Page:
Show Less
Restricted access

The Integration of Knowledge

Series:

Carlos Blanco

The Integration of Knowledge explores a theory of human knowledge through a model of rationality combined with some fundamental logical, mathematical, physical and neuroscientific considerations. Its ultimate goal is to present a philosophical system of integrated knowledge, in which the different domains of human understanding are unified by common conceptual structures, such that traditional metaphysical and epistemological questions may be addressed in light of these categories. Philosophy thus becomes a "synthesizer" of human knowledge, through the imaginative construction of categories and questions that may reproduce and even expand the conceptual chain followed by nature and thought, in an effort to organize the results of the different branches of knowledge by inserting them in a broader framework.

Show Summary Details
Restricted access

10. The Possibilities of Humanity

Extract

10 The Possibilities of Humanity

10.1  Art, natura naturans and the Creation of Worlds

Our exploration of the conceptual categories that can help us to build a system of integrated knowledge would be essentially incomplete if the realm of artistic creativity remained excluded from our considerations.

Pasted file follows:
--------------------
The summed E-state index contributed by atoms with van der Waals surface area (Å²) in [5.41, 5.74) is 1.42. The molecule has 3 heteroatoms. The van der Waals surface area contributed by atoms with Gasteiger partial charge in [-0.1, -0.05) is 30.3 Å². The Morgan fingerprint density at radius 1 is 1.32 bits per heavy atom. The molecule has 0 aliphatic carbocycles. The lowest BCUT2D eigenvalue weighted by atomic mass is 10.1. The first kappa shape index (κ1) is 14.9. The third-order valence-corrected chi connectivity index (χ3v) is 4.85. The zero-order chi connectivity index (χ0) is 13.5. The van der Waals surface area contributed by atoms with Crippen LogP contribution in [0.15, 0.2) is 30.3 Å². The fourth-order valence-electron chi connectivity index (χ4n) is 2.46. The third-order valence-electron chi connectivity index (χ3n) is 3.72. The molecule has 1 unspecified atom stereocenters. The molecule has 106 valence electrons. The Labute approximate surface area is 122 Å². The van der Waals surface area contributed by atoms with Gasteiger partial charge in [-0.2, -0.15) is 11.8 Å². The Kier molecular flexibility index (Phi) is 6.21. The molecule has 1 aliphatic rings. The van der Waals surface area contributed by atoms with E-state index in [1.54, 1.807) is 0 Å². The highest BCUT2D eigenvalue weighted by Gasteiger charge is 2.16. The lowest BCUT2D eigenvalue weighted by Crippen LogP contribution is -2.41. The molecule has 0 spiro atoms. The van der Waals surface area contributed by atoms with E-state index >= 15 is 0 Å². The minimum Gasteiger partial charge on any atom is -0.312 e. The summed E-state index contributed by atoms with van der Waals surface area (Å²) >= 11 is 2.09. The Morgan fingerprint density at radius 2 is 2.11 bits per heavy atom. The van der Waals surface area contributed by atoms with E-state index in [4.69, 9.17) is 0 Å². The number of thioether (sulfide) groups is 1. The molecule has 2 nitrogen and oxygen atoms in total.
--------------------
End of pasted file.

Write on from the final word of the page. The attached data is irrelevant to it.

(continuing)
So far we have focused on logical, mathematical and scientific knowledge, to later discuss some relevant aspects of the epistemology of those disciplines concerned with the study of the human world and the historical development of our species. But it is clear that one defining feature of the Homo sapiens lies in its capacity to produce art, and that artistic creativity has been a constant element in the evolution of our societies. Certainly, art can be regarded as one of the most important factors behind the idea of “humanity.” Thus, when we examine a great civilization of the past, we do not only admire its contributions to knowledge in the form of astronomical computations or mathematical discoveries, or to technology through the invention of ingenious devices and the manipulation of material elements, like metals, that radically incremented productivity (not to speak about their role in “destructive forces,” like war), but how this specific culture shone in the domain of the arts, through its poetry, its architecture, its paintings, its sculptures, its pottery, etc., and we can only regret that the deficiencies of historical records have not allowed us to preserve an accurate idea of its music.

You are not authenticated to view the full text of this chapter or article.

This site requires a subscription or purchase to access the full text of books or journals.

Do you have any questions? Contact us.

Or login to access all content.